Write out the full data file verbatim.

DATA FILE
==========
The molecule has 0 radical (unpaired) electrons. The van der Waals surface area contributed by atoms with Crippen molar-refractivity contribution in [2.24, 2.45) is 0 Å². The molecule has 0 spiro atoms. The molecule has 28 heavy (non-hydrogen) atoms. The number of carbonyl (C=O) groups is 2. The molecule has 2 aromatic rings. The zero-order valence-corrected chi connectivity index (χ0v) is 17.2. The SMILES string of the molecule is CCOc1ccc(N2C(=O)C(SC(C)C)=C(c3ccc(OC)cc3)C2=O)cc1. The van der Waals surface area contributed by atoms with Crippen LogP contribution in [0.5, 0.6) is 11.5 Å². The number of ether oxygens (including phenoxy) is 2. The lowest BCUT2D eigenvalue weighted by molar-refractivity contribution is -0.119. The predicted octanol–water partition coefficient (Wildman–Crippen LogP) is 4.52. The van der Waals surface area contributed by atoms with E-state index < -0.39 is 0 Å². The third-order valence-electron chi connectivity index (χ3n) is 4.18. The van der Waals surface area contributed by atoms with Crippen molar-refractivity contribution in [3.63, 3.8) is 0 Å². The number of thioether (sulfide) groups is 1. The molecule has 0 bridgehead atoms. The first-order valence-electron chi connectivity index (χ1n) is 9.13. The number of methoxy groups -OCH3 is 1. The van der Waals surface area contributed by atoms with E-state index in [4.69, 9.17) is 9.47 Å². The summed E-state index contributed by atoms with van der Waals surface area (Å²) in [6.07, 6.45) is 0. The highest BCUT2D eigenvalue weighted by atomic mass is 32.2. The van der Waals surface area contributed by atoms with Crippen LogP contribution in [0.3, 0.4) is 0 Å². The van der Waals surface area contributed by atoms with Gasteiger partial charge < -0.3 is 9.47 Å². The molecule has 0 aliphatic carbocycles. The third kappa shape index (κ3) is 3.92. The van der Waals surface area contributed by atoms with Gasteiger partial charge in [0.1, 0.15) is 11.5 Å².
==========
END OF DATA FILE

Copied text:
The molecule has 0 radical (unpaired) electrons. The van der Waals surface area contributed by atoms with Crippen molar-refractivity contribution in [2.24, 2.45) is 0 Å². The molecule has 0 spiro atoms. The molecule has 28 heavy (non-hydrogen) atoms. The number of carbonyl (C=O) groups is 2. The molecule has 2 aromatic rings. The zero-order valence-corrected chi connectivity index (χ0v) is 17.2. The SMILES string of the molecule is CCOc1ccc(N2C(=O)C(SC(C)C)=C(c3ccc(OC)cc3)C2=O)cc1. The van der Waals surface area contributed by atoms with Crippen LogP contribution in [0.5, 0.6) is 11.5 Å². The number of ether oxygens (including phenoxy) is 2. The lowest BCUT2D eigenvalue weighted by molar-refractivity contribution is -0.119. The predicted octanol–water partition coefficient (Wildman–Crippen LogP) is 4.52. The van der Waals surface area contributed by atoms with E-state index < -0.39 is 0 Å². The third-order valence-electron chi connectivity index (χ3n) is 4.18. The van der Waals surface area contributed by atoms with Crippen molar-refractivity contribution in [3.63, 3.8) is 0 Å². The number of thioether (sulfide) groups is 1. The molecule has 0 bridgehead atoms. The first-order valence-electron chi connectivity index (χ1n) is 9.13. The number of methoxy groups -OCH3 is 1. The van der Waals surface area contributed by atoms with E-state index in [4.69, 9.17) is 9.47 Å². The summed E-state index contributed by atoms with van der Waals surface area (Å²) in [6.07, 6.45) is 0. The highest BCUT2D eigenvalue weighted by atomic mass is 32.2. The van der Waals surface area contributed by atoms with Crippen LogP contribution in [0.3, 0.4) is 0 Å². The van der Waals surface area contributed by atoms with Gasteiger partial charge < -0.3 is 9.47 Å². The molecule has 0 aliphatic carbocycles. The third kappa shape index (κ3) is 3.92. The van der Waals surface area contributed by atoms with Gasteiger partial charge in [0.1, 0.15) is 11.5 Å².